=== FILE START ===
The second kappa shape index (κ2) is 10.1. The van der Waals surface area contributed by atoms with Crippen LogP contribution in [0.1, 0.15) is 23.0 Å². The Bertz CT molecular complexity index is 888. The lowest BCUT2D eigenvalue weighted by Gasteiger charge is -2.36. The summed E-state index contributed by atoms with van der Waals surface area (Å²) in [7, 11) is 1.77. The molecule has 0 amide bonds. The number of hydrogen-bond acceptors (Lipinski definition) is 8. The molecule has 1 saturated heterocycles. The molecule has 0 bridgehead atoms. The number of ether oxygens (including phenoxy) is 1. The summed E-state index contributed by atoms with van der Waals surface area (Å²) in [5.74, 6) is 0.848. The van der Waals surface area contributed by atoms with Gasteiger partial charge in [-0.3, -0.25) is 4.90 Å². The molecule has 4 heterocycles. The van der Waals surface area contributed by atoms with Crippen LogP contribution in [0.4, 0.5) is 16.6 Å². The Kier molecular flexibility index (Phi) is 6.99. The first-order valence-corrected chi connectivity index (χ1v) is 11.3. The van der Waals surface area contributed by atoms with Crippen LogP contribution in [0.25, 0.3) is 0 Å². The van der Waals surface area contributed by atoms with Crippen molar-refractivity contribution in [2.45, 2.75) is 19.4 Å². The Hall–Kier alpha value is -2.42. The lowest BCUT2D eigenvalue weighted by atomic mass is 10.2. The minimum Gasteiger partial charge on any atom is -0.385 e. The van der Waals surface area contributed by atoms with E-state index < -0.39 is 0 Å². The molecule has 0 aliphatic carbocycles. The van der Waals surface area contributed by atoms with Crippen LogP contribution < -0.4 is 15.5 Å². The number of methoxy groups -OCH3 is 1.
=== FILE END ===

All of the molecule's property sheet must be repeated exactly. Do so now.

The second kappa shape index (κ2) is 10.1. The van der Waals surface area contributed by atoms with Crippen LogP contribution in [0.1, 0.15) is 23.0 Å². The Bertz CT molecular complexity index is 888. The lowest BCUT2D eigenvalue weighted by Gasteiger charge is -2.36. The summed E-state index contributed by atoms with van der Waals surface area (Å²) in [7, 11) is 1.77. The molecule has 0 amide bonds. The number of hydrogen-bond acceptors (Lipinski definition) is 8. The molecule has 1 saturated heterocycles. The molecule has 0 bridgehead atoms. The number of ether oxygens (including phenoxy) is 1. The summed E-state index contributed by atoms with van der Waals surface area (Å²) in [5.74, 6) is 0.848. The van der Waals surface area contributed by atoms with Gasteiger partial charge in [-0.3, -0.25) is 4.90 Å². The molecule has 4 heterocycles. The van der Waals surface area contributed by atoms with Crippen LogP contribution in [0.4, 0.5) is 16.6 Å². The Kier molecular flexibility index (Phi) is 6.99. The first-order valence-corrected chi connectivity index (χ1v) is 11.3. The van der Waals surface area contributed by atoms with Crippen LogP contribution in [0.25, 0.3) is 0 Å². The van der Waals surface area contributed by atoms with Crippen molar-refractivity contribution in [2.45, 2.75) is 19.4 Å². The Hall–Kier alpha value is -2.42. The lowest BCUT2D eigenvalue weighted by atomic mass is 10.2. The minimum Gasteiger partial charge on any atom is -0.385 e. The van der Waals surface area contributed by atoms with E-state index < -0.39 is 0 Å². The molecule has 0 aliphatic carbocycles. The van der Waals surface area contributed by atoms with Crippen LogP contribution < -0.4 is 15.5 Å². The number of methoxy groups -OCH3 is 1.